What America's economic history tells us about tax cut reversal plans like Build Back Better

President Joe Biden meets virtually with governors, mayors, county officials and tribal leaders to discuss infrastructure, Wednesday, August 11, 2021, in the South Court Auditorium in the Eisenhower Executive Office Building at the White House.
President Joe Biden meets virtually with governors, mayors, county officials and tribal leaders to discuss infrastructure, Wednesday, August 11, 2021, in the South Court Auditorium in the Eisenhower Executive Office Building at the White House. | White House/ Adam Schultz

While the economic situations of 1920 and 1946 illustrate the economic prowess of the Great Experiment, those are certainly not the only two instances which encapsulate American Exceptionalism. The exceptionalism illustrated throughout the history of the United States has been interwoven with issues yet to overcome. Yet, that is the very essence for America’s reference as the Great Experiment! Experiments are by definition ongoing, continually learning, the art of mixing old lessons with new ones – hypothesizing, trying, checking the results and analyzing and repeating. Ever learning, ever changing but always maintaining clear principles. Such economic experimentation shows a respect for Providence. Human knowledge is limited and human plans are subject to failure. Being willing to learn from history is an act of Christian humility.

In fact, two of the most prosperous periods – periods of rapid growth – in the history of the United States were 1820 to 1850, the opening era of the Industrial Revolution, and 1865 to 1900, the prime of the Industrial Revolution, when the dollar approximately doubled in purchasing power.

Throughout American history the Great Experiment certainly had its economic ups and downs, the Panics of: 1783, 1792, 1796-7, 1819, 1837, 1857, 1873, 1893, 1901, 1907, 1929, 1937 and up through the more recent decades. But a pattern emerges when the behavior by the federal government is to back away from the economic crisis and allow it to naturally adjust. Even better, to retract its efforts – spending and taxes – has been shown to significantly enhance and benefit the adjustment and return to prosperity, as discussed above in 1920 and 1946. “The record shows consistently that the leaders who cut government to revive the economy succeeded far more quickly and painlessly than the New Deal [of the 1930s].” In fact, economist Murray Rothbard explains:

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"Laissez-faire was roughly, the traditional policy in American depressions before 1929.  The laissez-faire precedent was set in America’s first great depression, 1819, when the federal government’s only act was to ease terms of payments for its own land debtors.  President Van Buren also set a staunch laissez-faire course, in the Panic of 1837.  Subsequently federal governments followed a similar path, the chief sinners being state governments which periodically permitted insolvent banks to continue in operation without paying their obligations.  In the 1920-1921 depression, government intervened to a greater extent, but wage rates were permitted to fall, and government expenditures and taxes were reduced.  And this depression was over in one year – in what Dr. Benjamin M. Anderson has called 'our last natural recovery to full employment.'”

Therefore, economic history definitively illustrates income tax rate reductions boost the economy, and tax cuts combined with spending reduction enhance the economy even more so. Certainly all tax cuts are not equal, but targeting income tax rate reductions has benefited America. Whether it was under a Democratic or Republican President, it did not matter; it was about the economic math and human behavior. Any administration that understands this, and partners with Congress to achieve this state, benefits Americans.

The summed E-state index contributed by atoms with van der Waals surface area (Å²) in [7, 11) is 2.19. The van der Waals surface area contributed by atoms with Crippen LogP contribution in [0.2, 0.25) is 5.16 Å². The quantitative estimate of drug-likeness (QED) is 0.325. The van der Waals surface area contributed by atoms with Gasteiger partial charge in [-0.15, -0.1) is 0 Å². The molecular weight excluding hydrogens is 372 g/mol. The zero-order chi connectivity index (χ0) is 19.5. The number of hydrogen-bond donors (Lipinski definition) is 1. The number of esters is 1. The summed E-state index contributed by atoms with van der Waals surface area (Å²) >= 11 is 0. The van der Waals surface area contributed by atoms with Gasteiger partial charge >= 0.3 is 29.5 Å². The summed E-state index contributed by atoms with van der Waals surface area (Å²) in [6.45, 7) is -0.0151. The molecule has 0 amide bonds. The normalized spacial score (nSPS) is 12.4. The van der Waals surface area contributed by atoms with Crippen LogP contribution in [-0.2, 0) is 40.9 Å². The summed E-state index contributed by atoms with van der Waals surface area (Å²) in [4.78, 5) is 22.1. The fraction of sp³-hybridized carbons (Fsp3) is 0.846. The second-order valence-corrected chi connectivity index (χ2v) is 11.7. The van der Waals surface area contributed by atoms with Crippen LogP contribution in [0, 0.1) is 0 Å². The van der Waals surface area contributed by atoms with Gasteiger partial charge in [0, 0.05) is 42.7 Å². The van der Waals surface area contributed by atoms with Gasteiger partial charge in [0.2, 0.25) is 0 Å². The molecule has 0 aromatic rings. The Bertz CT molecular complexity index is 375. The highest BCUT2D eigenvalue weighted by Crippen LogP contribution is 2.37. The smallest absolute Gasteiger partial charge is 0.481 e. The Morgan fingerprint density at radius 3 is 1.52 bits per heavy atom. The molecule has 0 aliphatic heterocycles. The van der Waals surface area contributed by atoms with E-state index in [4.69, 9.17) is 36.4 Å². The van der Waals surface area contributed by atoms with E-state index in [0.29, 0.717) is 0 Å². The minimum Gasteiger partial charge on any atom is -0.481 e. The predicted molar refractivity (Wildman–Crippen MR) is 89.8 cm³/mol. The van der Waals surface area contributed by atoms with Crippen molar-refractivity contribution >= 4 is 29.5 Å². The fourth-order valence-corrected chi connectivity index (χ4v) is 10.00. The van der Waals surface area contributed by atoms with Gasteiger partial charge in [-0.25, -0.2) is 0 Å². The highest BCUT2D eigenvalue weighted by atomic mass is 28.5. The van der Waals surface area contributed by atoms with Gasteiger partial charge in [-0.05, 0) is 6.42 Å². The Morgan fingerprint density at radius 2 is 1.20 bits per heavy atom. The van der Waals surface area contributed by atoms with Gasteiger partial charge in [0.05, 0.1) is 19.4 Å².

In recent years, Presidents Kennedy (Democrat), Reagan (Republican), Clinton (Democrat), and George W. Bush (Republican) all cut individual income tax rates which helped boost the economy and increased revenue significantly at the same time. Ultimately, “the largest [tax cuts] were the 1948 tax cut, the Kennedy-Johnson tax cut in the mid-1960s, the Reagan tax cut in the early 1980s, and the two Bush tax cuts in the early 2000s.” These proved to have a dramatically positive effect on the economy.

Many studies have shown that tax cuts – or in more colloquial terms, starving the beast – do not result in long term benefits, but economists David and Christina Romer's significant research actually reveals that the issue is not that these tax cuts do not work. Rather, they improve the economy and continue reasonable revenue into the federal government, but “that roughly three-quarters of a long-run tax cut is typically undone by legislated tax increases of various sorts within five years.” Essentially, “the fact that policymakers have been able to largely reverse tax cuts helps to explain why the cuts have not reduced spending.” This is a pathetic and unfortunate reality of our legislature. Fallen human nature is greedy, and history shows that big government which uses the threat of force to extract wealth from producers is especially subject to greed. The constitution, our national covenant, was intended to make America exceptional by placing exceptional limits on national government.

Jim Huntzinger is the President and Founder of Lean Frontiers, Inc., which develops knowledge and learning communities on the Lean Enterprise for business and industry. With a background and experience in manufacturing and operations, he has also extensively researched the history and development of American manufacturing and also published several books on the lean business model, manufacturing history, and economics.

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